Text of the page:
Home Cosmetic Science Talk Formulating General Requests / Opportunities Looking for suspending agent for an oil-based cleanser

  • Looking for suspending agent for an oil-based cleanser

    Posted by dmh0023 on January 8, 2014 at 2:11 pm

    Hi guys, been lurking for a while but this is my first post. I have an oil cleanser that I want to suspend mica in. I bought carbomer, but I don’t know if that’s what I’m looking for exactly as I believe it’s meant for water based formulas. I had someone suggest Soy Lecithin, but from my research it looks like mud, and I want to retain the clarity of the product. Any help or suggestions would be much appreciated!

    mikebavington replied 10 years, 5 months ago 5 Members · 10 Replies
  • 10 Replies
  • mikebavington

    Member
    January 8, 2014 at 2:49 pm

    Pemulen TR-2

  • Bobzchemist

    Member
    January 8, 2014 at 4:12 pm
    When you say oil-based, I’m assuming you have an anhydrous formula that is just oil and a bit of surfactant, which means none of the water thickeners will work at all. The first thing that comes to mind is just to use a thicker oil.

    The next easy answer is fumed silica.

    The harder answers involve looking at oil-based thickeners. Needing to retain clarity eliminates most of them. Having to be compatible with surfactants may eliminate the rest of them, but you’ll never know for sure unless you experiment. Try doing a search for transparent gelled oil - that should get you a starting point.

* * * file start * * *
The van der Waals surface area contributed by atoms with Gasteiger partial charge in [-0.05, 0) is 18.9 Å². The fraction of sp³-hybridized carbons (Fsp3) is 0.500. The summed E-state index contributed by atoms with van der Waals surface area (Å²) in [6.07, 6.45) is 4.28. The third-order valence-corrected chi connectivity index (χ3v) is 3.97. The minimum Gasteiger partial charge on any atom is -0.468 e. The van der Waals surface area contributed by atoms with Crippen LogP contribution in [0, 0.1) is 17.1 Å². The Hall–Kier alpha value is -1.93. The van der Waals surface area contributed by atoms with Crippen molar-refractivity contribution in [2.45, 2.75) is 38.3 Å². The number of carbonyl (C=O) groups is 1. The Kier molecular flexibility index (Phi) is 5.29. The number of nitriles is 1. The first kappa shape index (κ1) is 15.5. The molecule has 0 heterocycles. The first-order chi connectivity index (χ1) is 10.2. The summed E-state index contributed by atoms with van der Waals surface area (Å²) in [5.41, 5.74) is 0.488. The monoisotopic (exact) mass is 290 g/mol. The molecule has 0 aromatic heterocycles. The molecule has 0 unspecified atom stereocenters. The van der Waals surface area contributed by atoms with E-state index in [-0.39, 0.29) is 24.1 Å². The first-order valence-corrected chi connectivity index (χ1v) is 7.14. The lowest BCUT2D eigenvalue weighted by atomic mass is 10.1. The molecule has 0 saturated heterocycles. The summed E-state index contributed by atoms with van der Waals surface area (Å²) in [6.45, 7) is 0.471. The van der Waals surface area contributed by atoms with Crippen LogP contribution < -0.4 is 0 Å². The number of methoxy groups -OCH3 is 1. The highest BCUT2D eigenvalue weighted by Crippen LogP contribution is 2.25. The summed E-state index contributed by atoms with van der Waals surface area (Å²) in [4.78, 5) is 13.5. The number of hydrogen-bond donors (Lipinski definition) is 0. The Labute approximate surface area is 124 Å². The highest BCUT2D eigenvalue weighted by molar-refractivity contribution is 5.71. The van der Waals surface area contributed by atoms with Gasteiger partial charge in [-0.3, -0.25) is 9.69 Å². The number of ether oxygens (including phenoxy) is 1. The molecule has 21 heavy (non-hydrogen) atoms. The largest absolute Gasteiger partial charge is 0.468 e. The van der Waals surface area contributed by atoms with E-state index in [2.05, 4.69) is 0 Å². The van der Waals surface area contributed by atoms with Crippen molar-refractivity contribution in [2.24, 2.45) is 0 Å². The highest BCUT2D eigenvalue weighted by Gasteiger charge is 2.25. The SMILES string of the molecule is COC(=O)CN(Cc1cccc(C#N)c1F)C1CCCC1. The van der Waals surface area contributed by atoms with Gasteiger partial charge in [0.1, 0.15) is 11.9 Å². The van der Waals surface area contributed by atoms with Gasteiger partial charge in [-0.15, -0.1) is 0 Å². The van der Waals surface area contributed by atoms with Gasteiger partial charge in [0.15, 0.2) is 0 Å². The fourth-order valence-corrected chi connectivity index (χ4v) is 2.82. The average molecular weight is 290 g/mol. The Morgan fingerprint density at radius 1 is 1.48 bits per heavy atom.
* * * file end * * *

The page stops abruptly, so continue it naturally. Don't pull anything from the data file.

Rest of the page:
• dmh0023

    Member
    January 8, 2014 at 10:01 pm

    Thanks, guys! I will check both of those out. :) There’s no surfactant in the cleanser, the majority is an anhydrous oil blend and a much smaller amount of emulsifier. The recipe is in large part fractionated coconut oil, so it has a very thin consistency. I’m hoping to find something that retains clarity and also doesn’t thicken the oil blend up too terribly much. 

  • Herbnerd

    Member
    January 8, 2014 at 10:40 pm

    If it is a fractionated coconut oil why not consider using a hydrogenated coconut oil?
    Depending on the amount used, you should be able to retain some clarity.

    In the course of my work, I have to do this sort of thing a lot - but clarity has never been an issue. We tend to use GMS, Beeswax, hydrogenated oils and the like.

  • Bobzchemist

    Member
    January 9, 2014 at 9:58 am

    I’m just going to be a little nitpicky, sorry.

    Not all emulsifiers are surfactants (short for Surface Active Agents) but most are, and it is extremely likely that anything soluble in oil is.
    Not all surfactants are emulsifiers, either, but again, most are. Typically, surfactants are the larger class, and emulsifiers are a smaller sub-group of surfactants. The exceptions are things like polymeric emulsifiers and some natural gums, which are not surfactants, strictly speaking.
  • dmh0023

    Member
    January 9, 2014 at 2:04 pm

    Hydrogenated coconut oil? I’ll check it out. Do you think it would suspend mica without adding too much thickness to the final product? 

    And thank you, Bob! Nitpicky is good - I need to know these things. The emulsifier I’m using is Cromollient. 
  • dmh0023

    Member
    January 9, 2014 at 2:06 pm

    Also, Herbnerd - where does one find hydrogenated coconut oil? I’m looking at my supplier websites and amazon and such and I’m not finding it. ><

  • Bobzchemist

    Member
    January 9, 2014 at 2:52 pm

    If you’re using fractionated (liquid) coconut oil, it would probably be easier to find and try whole coconut oil before trying to source hydrogenated oil. Whole coconut oil can be found at any health food store.

  • jakapiggy

    Member
    February 2, 2014 at 7:17 pm

    Global Seven has a product (Global 4075) for anhydrous systems that will gel oils to any consistency ranging from flow-able to hard stick. Maybe stir in some powder SLSA- but then it might make it hazy and obscure mica.

    Just a thought:)

  • mikebavington

    Member
    February 5, 2014 at 5:22 pm

    You could use Cera Belina - it gels oils.

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